The Prada/Armani-clad speaker grew up in San Diego, graduated Brown, earned an M.B.A. at Duke, worked ten years as a junior vice president at a firm in Chicago. After fifteen years in South Florida, she (or he) was, after developing a successful insurance agency, elected councilperson for one of Miami-Dade's three dozen or so incorporated communities. The denim-decked person listening grew up in Miami, was working in the dirt (landscaper, lawn-mowing service, tree cutting) since he was fourteen. He's now a parks manager for the same community and is standing before the commission (or council) in his only suit and tie.
Councilperson: "For this park, I want to leave all the beautiful pine trees intact. Also when you trim the hedges, try to not disturb the vines -- by the way, are those brown orbs on the vines edible? I also want shade trees, black olive or whatever, and I think those ferns we have will provide all the decorative ground cover we need."
Parks manager: "Um, well, those so-called pines are Suckering Australians, a habitat-wrecking invasive species that would be much better replaced by native beauties such as gumbo-limbo or even short-leaf fig. I'll 'train' them to provide major canopies for shade. The potato vine you speak of, from Asia and Africa, might be the biggest nuisance ever imported here, with the exception of cocaine. It will kill all plants, given the chance. I have a source -- a guy from Castellow Hammock hooked me up -- for the fairly rare native sea lavender, which boasts silvery leaves and is a mounding shrub that could replace those nasty erect sword ferns you mentioned, which are another interloping pest."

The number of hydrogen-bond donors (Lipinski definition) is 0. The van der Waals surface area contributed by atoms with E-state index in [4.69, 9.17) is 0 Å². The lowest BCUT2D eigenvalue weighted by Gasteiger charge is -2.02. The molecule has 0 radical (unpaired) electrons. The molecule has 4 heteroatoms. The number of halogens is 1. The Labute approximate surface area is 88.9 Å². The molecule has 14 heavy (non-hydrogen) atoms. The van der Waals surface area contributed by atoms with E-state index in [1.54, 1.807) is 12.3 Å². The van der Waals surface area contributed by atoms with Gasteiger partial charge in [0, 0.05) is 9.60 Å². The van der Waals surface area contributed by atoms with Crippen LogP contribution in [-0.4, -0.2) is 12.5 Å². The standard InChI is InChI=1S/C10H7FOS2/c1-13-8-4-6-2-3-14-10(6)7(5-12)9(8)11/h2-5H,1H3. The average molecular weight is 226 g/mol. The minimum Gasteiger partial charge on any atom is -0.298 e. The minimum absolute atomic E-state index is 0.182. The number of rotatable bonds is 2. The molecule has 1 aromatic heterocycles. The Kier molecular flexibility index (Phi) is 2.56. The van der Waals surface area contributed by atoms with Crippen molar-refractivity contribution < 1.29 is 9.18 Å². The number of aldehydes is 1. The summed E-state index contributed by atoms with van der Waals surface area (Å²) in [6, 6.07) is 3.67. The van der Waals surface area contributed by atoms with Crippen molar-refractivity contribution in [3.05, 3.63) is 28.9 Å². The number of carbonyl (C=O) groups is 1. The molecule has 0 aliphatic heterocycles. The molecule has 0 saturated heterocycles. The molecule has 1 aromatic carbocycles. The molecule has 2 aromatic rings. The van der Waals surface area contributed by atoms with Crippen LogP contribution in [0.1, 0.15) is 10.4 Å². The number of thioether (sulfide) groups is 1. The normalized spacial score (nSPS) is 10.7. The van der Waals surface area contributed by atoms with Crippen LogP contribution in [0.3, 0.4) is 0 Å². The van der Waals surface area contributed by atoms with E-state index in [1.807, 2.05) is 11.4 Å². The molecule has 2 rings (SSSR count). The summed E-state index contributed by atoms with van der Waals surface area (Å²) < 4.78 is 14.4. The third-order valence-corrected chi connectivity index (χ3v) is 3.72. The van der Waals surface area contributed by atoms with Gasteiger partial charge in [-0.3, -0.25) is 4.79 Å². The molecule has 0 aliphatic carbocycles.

The importance of eliminating invasive plants (which one study suggests make up a third of the flora in Florida) and planting native species that attract butterflies and birds and enhance rather than destroy the South Florida ecosystem will be brought to the fore Saturday with the Florida Native Plant Society's Native Plant Day, an annual event taking place this year at Castellow Hammock Nature Center. Orators, walks, displays, plant and book sales, raffles, and children's activities are part of the affair. Bring a picnic and some sunscreen and see what should be the vegetative choices of park managers, landscapers, and other green thumbs.
If you dig what you learn, visit Fairchild Tropical Garden (10901 Old Cutler Rd., Coral Gables; 305-717-5846) this Tuesday evening at 7:00 for a monthly meeting of the Florida Native Plant Society. Long-time botanist Clyde Bramblett, a former orchid freak who has become a leading expert in carnivorous plants (sundews, pitcher plants, Venus flytraps) that have invaded Florida, will deliver a talk. (Sundews have reached South Florida; others are still constrained to areas north of Lake Okeechobee.)
Both events are about nothing more than the land upon which you live as a South Floridian. Choke off life with invasives or learn how to create thriving ecosystems with natives. It's your life.
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